British Government Defends Y2K Spending

July 7, 2008 - 7:07 PM

London (CNSNews.com) - As British financial markets resumed operations Tuesday with no problems reported, the government echoed others around the world in defending the enormous sums spent preparing for the Y2K bug.

"Things do not go right by accident," said Margaret Beckett, minister in charge of preparations for the "millennium bug." The country owed a "great debt of gratitude" to all those who had helped ensure computers didn't crash and cause chaos on January 1.

The government's central monitoring office reported no glitches as British businesses went back to work after the extended holiday weekend.

The last major market to open in 2000, the London Stock Exchange went on line at 8 AM Tuesday. Business went smoothly, although the FTSE 100 index slipped sharply later, on concerns over interest rate rises.

Apparently the market thought interest rates had been held down for fear the "millennium bug" would strike and curb growth. As that hadn't happened, the Bank of England was expected to increase rates. Similar sentiments drove down Wall Street Monday.

Despite the immense relief, both Beckett and an independent watchdog, Taskforce 2000, warned that problems may still emerge in the weeks ahead.

Taskforce 2000 head Robin Guenier warned against complacency, stressing he had only expected about five per cent of potential problems to occur at midnight on Jan 1.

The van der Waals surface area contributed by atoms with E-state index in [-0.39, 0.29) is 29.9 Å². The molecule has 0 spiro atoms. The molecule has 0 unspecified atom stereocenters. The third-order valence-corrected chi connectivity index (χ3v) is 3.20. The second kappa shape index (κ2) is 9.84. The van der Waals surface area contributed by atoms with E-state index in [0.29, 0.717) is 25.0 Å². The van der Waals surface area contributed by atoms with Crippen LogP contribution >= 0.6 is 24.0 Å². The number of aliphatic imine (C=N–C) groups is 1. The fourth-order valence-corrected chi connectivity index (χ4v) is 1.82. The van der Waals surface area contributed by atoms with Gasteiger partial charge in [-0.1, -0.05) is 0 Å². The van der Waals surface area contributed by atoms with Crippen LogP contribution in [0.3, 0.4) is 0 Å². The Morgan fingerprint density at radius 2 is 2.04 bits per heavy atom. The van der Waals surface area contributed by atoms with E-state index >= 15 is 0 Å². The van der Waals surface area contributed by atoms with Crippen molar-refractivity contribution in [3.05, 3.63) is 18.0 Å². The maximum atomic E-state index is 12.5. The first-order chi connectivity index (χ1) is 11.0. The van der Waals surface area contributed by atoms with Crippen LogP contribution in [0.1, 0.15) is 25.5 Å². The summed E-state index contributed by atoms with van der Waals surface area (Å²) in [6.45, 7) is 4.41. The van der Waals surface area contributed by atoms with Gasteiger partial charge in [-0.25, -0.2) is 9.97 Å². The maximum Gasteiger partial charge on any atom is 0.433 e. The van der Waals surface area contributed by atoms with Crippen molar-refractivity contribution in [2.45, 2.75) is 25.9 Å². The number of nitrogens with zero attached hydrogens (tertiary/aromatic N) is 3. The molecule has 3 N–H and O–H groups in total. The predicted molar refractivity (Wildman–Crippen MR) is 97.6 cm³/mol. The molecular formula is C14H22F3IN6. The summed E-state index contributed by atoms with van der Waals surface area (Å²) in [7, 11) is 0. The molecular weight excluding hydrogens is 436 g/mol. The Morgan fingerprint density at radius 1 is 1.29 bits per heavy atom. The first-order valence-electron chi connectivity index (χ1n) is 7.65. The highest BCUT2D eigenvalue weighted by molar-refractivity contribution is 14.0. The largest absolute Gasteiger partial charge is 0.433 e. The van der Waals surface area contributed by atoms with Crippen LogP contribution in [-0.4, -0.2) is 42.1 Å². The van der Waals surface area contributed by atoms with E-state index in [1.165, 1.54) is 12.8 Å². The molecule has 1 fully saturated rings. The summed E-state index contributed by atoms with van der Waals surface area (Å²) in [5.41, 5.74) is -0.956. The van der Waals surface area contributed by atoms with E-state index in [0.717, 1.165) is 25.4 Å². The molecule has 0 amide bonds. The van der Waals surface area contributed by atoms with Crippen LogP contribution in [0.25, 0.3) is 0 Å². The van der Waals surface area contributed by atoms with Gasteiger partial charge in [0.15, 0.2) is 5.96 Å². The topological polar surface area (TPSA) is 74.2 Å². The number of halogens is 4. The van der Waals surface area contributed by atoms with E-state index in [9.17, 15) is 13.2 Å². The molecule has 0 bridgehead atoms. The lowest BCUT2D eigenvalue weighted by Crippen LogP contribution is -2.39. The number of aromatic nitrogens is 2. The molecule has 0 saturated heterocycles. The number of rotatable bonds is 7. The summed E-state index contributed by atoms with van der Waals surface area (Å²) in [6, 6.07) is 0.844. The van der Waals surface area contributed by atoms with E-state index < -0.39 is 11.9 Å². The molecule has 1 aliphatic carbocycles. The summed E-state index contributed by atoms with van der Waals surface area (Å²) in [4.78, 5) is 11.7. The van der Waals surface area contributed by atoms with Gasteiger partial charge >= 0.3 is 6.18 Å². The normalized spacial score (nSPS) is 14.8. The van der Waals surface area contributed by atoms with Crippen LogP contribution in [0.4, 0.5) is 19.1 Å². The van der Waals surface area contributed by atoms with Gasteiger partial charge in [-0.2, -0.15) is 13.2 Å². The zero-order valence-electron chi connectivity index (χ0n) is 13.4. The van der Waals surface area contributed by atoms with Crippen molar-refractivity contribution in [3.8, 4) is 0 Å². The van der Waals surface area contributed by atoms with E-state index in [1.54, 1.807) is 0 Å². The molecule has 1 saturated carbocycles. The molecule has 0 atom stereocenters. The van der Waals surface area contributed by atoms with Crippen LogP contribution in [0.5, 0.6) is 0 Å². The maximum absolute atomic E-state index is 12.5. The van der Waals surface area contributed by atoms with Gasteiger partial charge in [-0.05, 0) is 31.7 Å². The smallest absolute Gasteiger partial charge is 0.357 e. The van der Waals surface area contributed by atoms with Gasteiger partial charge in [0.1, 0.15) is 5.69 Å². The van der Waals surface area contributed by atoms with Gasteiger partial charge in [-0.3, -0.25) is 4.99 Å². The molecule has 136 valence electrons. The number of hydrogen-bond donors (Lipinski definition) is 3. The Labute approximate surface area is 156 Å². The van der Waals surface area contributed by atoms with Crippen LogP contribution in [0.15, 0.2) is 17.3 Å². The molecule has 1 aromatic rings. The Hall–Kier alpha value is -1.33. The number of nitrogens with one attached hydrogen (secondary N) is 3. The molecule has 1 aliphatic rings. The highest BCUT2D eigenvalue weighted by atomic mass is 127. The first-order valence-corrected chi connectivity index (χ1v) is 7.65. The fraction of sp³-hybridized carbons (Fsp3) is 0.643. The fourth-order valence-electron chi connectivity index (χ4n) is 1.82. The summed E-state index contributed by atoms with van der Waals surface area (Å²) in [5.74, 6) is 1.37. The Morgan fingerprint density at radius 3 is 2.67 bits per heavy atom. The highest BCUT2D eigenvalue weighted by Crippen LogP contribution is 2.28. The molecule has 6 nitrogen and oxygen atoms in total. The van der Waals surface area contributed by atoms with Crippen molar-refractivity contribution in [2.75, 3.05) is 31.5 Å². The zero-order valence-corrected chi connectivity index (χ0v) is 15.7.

Billing systems and databases may encounter problems later, he said Tuesday, adding: "It's really far too early to breathe a sigh of relief and say it's all done."

Beckett said she was "cautiously optimistic," and too warned of possible future mishaps, pointing out that February 29 could pose problems. Because years divisible by 100 are normally not leap years - while those divisible by 400 are, however - some computer programs may not recognize that 2000 is in fact a leap year.

Beckett challenged the view that the money spent on ensuring Y2K readiness had not been well-spent.

"We are not out of the woods," she said in a statement. "Further glitches may well emerge ... but of one thing we can be certain - the time, effort and money invested in ensuring a safe IT transition to the new century has been more than worthwhile."

Beckett said the preparatory work - "quite possibly the largest single project since the Second World War" - had been vital, and those involved would have been the target of many, justifiable, complaints had they not taken the precautions.

"Inevitably, some are now questioning whether the effort was worth it, whether we might not have muddled through without this investment of time and money," she said.

"None of those who have had to work very long hours under great pressure to track down and then to resolve sometimes major problems are in any doubt."